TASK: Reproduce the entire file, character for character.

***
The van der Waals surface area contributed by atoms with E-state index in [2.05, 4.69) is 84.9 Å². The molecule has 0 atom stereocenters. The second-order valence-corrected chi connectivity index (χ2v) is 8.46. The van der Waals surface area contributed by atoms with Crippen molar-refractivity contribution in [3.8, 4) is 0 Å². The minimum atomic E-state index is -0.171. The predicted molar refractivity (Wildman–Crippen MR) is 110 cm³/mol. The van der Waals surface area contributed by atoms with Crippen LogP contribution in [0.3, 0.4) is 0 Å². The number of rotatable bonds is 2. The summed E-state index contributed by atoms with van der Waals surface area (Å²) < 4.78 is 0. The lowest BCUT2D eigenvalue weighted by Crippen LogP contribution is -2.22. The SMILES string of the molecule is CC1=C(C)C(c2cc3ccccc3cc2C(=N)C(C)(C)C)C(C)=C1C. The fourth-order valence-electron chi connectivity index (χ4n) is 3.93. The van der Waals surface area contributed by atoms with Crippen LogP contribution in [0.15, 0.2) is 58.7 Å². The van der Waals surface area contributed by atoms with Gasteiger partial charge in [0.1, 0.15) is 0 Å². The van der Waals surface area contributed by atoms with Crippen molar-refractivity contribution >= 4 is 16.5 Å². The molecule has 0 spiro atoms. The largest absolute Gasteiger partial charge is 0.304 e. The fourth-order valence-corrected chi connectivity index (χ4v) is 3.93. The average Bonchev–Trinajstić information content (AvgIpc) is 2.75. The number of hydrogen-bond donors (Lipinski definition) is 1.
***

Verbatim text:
The van der Waals surface area contributed by atoms with E-state index in [2.05, 4.69) is 84.9 Å². The molecule has 0 atom stereocenters. The second-order valence-corrected chi connectivity index (χ2v) is 8.46. The van der Waals surface area contributed by atoms with Crippen molar-refractivity contribution in [3.8, 4) is 0 Å². The minimum atomic E-state index is -0.171. The predicted molar refractivity (Wildman–Crippen MR) is 110 cm³/mol. The van der Waals surface area contributed by atoms with Crippen LogP contribution in [0.3, 0.4) is 0 Å². The number of rotatable bonds is 2. The summed E-state index contributed by atoms with van der Waals surface area (Å²) < 4.78 is 0. The lowest BCUT2D eigenvalue weighted by Crippen LogP contribution is -2.22. The SMILES string of the molecule is CC1=C(C)C(c2cc3ccccc3cc2C(=N)C(C)(C)C)C(C)=C1C. The fourth-order valence-electron chi connectivity index (χ4n) is 3.93. The van der Waals surface area contributed by atoms with Crippen LogP contribution in [0.15, 0.2) is 58.7 Å². The van der Waals surface area contributed by atoms with Gasteiger partial charge in [0.1, 0.15) is 0 Å². The van der Waals surface area contributed by atoms with Crippen molar-refractivity contribution >= 4 is 16.5 Å². The molecule has 0 spiro atoms. The largest absolute Gasteiger partial charge is 0.304 e. The fourth-order valence-corrected chi connectivity index (χ4v) is 3.93. The average Bonchev–Trinajstić information content (AvgIpc) is 2.75. The number of hydrogen-bond donors (Lipinski definition) is 1.